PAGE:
Facing expulsion from Leipzig

I have been teaching German to a group of foreign medical professionals who moved to Leipzig a while ago and have now been preparing to sit the official German language test for medical professionals by the Chamber of Medicine of Saxony. The group members come from different countries such as Bolivia, Russia, Syria, Ukraine, Kuwait, Bulgaria and others.

One of the students is Nahkla, a dentist from Syria who speaks very good German and will certainly pass the exam is now facing expulsion from Leipzig, the city he has been living in for about six months now. Nahkla has already a contract for an internship at a dentist’s practice in Leipzig and most importantly hasn’t received any financial support from the German government or the city of Leipzig and has been paying taxes here. Yet, Denise, an employee at the Leipzig aliens’ office is forcing him to leave Leipzig and move back to another German federal state where he initially was registered regardless of the fact that he doesn’t know anyone there and won’t be able to reach the same level of integration there.

I contacted Denise via email asking her to reassess the situation and change her decision as it doesn’t make any sense. I’m sharing this with you because I do believe in democracy and the first step in any democratic process is to share situations that should be improved.

By the way, the letter Nahkla received from Denise contains a lot of legal terminology even I have difficulty understanding.

How would this logistically be done? Someone at the Leipzig office knows his address? How do they force him to leave? Do they get the police and knock on his door, and then what? What if he just moved to a different apartment? As an American, this seems very odd - I don’t think we have any way of knowing where immigrants live, or maybe I am just ignorant of the situation.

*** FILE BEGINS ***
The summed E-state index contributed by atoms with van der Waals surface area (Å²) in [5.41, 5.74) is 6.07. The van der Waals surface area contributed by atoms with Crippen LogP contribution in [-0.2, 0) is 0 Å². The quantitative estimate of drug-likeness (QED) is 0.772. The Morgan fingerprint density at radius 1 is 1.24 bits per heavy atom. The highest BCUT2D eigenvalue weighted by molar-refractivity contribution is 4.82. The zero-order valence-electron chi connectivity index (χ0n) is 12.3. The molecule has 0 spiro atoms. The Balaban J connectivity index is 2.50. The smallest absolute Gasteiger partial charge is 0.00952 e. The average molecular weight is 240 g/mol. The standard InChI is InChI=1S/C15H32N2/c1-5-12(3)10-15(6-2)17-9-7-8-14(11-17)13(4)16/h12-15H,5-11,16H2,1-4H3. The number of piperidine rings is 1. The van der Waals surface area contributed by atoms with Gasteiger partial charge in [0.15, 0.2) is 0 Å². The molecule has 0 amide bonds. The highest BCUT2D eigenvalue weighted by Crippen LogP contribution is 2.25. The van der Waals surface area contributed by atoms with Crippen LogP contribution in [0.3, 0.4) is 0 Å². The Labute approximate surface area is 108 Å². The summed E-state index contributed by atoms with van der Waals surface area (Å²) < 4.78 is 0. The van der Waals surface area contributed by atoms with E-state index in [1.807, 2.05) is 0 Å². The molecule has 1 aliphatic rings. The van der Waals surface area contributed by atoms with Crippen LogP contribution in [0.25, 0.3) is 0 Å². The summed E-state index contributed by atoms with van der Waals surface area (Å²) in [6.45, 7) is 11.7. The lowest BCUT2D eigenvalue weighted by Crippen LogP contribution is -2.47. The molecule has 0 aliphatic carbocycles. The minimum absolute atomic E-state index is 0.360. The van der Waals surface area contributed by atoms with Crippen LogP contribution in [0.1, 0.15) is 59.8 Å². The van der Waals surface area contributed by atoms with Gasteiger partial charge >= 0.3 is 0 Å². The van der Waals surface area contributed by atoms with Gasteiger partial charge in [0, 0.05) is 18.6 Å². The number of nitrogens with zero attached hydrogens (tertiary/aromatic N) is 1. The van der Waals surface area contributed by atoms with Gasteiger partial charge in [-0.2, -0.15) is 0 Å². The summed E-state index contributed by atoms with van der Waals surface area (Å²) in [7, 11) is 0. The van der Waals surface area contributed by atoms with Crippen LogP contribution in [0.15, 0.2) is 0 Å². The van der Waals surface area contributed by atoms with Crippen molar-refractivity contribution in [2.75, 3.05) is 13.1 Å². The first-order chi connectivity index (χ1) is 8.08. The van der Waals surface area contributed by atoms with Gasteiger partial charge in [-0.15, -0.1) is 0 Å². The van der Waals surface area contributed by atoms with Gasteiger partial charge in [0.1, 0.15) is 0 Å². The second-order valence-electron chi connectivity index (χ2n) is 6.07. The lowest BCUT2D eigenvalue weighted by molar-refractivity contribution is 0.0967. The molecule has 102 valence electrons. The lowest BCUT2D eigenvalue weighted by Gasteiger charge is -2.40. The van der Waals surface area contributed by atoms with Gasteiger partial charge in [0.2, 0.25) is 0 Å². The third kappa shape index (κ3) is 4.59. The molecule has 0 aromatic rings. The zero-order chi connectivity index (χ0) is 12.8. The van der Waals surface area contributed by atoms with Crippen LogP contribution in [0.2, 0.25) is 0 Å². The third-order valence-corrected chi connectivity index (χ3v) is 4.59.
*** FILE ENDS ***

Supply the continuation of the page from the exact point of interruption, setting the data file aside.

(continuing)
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The next step would be for Denise to present the case to a judge at the municipal court of Leipzig. He then could rule to have the expulsion carried out by the federal police who would need to locate Nahkla, put him on a train and accompany him to his new destination. Technically he could move to another apartment within the same building but then the police would find him anyway if they really wanted to.

I have read the letter Denise sent Nahkla and in my opinion she made two mistakes. The first one is that she didn’t set a clear deadline until which Nahkla has to leave the city so her demand can’t be used in court. Her second more severe mistake is that she missed the fact that Nahkla has not been receiving any financial support from the German social system. However, the laws says that this is a precondition for the expulsion to be legal. Yesterday the owner of the school where Nahkla has been doing the training course wrote an email to Denise pointing out her mistake and asking her retract her thread of expulsion immediately. At any rate it will take at least another couple of weeks until the police starts knocking on Nahkla’s door so I told him to relax and just wait.